- Storage Inspector - Inspect cookies, local storage, indexedDB, and session storage present in a page.
- Style Editor - View and edit CSS styles for the current page.
- Taking screenshots - Take a screenshot of the entire page or of a single element.
- Measure a portion of the page - Measure a specific area of a web page.
- Rulers - Overlay horizontal and vertical rulers on a web page.
- Firefox developer tools tips
- Settings: Enable persistent logs -
A setting to control whether or not the Web Console and Network Monitor clear their output when you navigate to a new page.
If Common Preferences is not included in the Settings, Web Console logs can be persisted by using the 'about:config'
url in the browser address bar, searching for: 'devtools.webconsole.persistlog' then toggling this value to true.
- On Windows, Firefox gets installed in "C:\Program Files (x86)\Mozilla Firefox\firefox.exe".
- Promise - represents the
eventual completion (or failure) of an asynchronous operation, and its resulting value
- Using promises - essentially,
a promise is a returned object to which you attach callbacks, instead of passing callbacks into a function
- NSS - Network Security Services by Mozilla
- Used e.g. at CERN for Solid integration
- A set of libraries designed to support cross-platform development of security-enabled client and server applications
- Axios - Promise based HTTP client for the browser and node.js
Google Chromium and Chrome
- Webkit.org - engine of Safari, Mail, App Store, and many other apps on macOS, iOS, and Linux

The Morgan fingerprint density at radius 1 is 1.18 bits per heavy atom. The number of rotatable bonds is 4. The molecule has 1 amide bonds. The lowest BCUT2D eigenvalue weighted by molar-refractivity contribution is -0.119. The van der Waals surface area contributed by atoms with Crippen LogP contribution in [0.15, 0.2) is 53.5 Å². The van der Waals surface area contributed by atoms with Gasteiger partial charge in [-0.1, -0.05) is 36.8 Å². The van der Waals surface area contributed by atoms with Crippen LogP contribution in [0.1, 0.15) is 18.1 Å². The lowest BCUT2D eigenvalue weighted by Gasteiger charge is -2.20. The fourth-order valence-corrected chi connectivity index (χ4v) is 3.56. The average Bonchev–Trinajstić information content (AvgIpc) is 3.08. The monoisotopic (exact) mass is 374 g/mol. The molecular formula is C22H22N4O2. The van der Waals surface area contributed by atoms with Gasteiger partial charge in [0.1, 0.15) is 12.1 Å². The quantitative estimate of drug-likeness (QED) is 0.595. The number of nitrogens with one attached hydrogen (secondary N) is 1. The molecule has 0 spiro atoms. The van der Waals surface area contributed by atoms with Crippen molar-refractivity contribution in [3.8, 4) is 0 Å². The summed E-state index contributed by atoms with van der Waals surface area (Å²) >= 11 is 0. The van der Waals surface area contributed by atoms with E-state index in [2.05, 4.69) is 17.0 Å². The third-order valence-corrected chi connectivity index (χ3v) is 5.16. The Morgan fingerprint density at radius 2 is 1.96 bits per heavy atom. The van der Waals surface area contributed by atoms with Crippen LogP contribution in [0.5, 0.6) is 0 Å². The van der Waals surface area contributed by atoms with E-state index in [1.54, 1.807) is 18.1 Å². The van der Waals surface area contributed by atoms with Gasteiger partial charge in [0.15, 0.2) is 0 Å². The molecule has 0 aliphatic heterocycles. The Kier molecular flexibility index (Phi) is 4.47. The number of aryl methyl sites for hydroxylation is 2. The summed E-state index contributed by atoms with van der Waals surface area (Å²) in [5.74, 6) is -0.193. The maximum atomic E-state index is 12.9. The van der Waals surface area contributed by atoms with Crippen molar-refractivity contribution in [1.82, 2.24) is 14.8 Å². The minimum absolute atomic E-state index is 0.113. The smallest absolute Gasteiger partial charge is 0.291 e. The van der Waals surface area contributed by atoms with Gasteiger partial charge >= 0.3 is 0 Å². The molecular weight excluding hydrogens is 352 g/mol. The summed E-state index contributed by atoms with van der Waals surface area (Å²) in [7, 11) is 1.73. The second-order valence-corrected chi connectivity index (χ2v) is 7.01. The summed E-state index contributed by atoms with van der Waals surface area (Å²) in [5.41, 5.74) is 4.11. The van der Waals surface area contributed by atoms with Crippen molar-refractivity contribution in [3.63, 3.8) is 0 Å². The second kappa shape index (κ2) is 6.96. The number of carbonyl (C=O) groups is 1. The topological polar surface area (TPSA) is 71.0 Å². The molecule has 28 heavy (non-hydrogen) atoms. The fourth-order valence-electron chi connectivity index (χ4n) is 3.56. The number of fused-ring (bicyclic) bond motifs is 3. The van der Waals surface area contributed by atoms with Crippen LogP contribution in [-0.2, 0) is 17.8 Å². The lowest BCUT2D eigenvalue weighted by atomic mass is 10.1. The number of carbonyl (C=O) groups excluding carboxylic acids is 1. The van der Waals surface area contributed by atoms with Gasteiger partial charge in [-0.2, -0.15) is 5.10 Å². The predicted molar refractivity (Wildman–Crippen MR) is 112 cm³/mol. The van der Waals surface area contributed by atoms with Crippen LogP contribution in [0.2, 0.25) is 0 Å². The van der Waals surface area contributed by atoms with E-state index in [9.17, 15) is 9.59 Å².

Enable applications to take advantage of persistent background processing, including hooks to enable bootstrapping of web applications while offline.
SIP is a signaling protocol for real-time voice, video and messaging, in private IP telephone systems, in instant messaging over Internet Protocol (IP) networks as well as mobile phone calling over LTE (VoLTE). SIP is text-based, incorporating elements of HTTP and SMTP. A SIP call may consist of multiple media streams, but no separate streams are required for applications, such as text messaging, that exchange data as payload in the SIP message.
SIP works in conjunction with several other protocols that specify and carry the session media. Most commonly, media type and parameter negotiation and media setup are performed with the Session Description Protocol (SDP), which is carried as payload in SIP messages.
The protocol was standardized as RFC 2543 in 1999. In November 2000, SIP was accepted as a 3GPP signaling protocol and permanent element of the IP Multimedia Subsystem (IMS) architecture for IP-based streaming multimedia services in cellular networks. In June 2002 the specification was revised in RFC 3261 and various extensions and clarifications have been published since. SIP has been standardized primarily by the IETF, while other protocols, such as H.323, is associated with the ITU.
SIP is a client-server protocol of equipotent peers. Each user agent (UA) performs the function of a user agent client (UAC) when it is requesting a service function, and that of a user agent server (UAS) when responding to a request. Thus, any two SIP endpoints may in principle operate without any intervening SIP infrastructure. HOWEVER, for network operational reasons, for provisioning public services to users, and for directory services, SIP defines several specific types of network server elements.
Data exchange and communication
TOR - P2P - filesharing
TOR and onions
TOR project (clearnet)
Other good stuff